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Re: Working with curl connections as with sockets.

From: Dan Fandrich <>
Date: Fri, 25 Apr 2008 13:12:35 -0700

On Fri, Apr 25, 2008 at 11:48:32PM +0400, Tetetest wrote:
> Dan, what do you mean by "raw socket mode"? Raw sockets could be used
> for manually constructing data packets of weird protocols like IGMP
> and the like, and eventually for nuke attacks on poor win98 machines.

In this context I mean sending unadulterated data directly over a stream
socket, as opposed to having data filtered by Telnet's escaping scheme
or corrupted by Telnet's option negotiation protocol.

> Besides, creating a raw socket in Linux requires root privileges; you
> can check a nearby Linux distribution to see that telnet client
> program has no SUID bit on it.
> Telnet uses TCP/IP without any special modifications (except one:
> Nagle's packet assembly algorithm is disabled to get better response
> time). This change is not visible to applications; there is nothing
> special about it.

That's not true--Telnet includes option negotation, escaping and virtual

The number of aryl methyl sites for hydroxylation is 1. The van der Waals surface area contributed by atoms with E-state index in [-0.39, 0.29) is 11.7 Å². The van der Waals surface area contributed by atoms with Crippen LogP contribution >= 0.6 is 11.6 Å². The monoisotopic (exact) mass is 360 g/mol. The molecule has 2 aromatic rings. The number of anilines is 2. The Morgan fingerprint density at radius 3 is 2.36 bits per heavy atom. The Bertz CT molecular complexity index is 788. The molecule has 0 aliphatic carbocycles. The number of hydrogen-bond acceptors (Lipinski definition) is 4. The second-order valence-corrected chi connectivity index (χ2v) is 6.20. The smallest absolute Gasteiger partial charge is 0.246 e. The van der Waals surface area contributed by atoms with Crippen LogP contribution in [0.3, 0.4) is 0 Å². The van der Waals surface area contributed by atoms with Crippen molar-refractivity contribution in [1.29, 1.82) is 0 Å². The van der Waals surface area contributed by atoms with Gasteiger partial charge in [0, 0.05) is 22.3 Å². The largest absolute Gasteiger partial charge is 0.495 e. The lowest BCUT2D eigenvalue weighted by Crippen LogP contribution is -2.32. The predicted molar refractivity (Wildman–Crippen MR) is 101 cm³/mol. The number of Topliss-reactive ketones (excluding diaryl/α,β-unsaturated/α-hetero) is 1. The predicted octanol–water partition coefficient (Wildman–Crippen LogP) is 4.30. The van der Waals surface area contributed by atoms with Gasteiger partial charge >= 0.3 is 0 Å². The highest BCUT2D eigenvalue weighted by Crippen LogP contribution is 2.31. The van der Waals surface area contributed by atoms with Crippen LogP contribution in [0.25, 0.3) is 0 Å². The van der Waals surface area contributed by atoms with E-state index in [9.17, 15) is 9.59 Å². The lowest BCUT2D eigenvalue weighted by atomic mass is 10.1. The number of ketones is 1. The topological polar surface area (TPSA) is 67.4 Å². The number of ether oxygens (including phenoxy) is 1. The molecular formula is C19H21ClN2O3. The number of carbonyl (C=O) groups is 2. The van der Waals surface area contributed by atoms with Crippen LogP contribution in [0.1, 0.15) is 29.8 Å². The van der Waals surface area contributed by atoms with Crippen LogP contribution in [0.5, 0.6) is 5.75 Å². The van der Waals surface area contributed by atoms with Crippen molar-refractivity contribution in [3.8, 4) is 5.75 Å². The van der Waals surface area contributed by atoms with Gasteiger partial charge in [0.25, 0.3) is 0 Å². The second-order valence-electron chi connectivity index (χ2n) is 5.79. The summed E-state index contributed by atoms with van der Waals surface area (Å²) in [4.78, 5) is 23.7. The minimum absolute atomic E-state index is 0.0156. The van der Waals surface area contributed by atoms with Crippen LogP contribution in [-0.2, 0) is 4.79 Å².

terminal semantics. It uses a regular TCP/IP connection, but it's certainly
not compatible with POP3 or IMAP.

> POP3 and IMAP use telnet-style strings, and you can connect to
> mailserver with any telnet client. I tried Linux, Windows (several
> different pieces of telnet software), and Solaris - everything works
> just fine.

I'm not sure what you mean by a "telnet-style string". As I said before,
if you use a standard UNIX telnet client on a TCP port other than 23, it
reverts to a netcat-like "raw data" mode and no longer runs the Telnet
protocol. Try running a POP3 server on port 23 and you'll find that
your telnet client no longer works just fine.

>>> Dan

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Received on 2008-04-25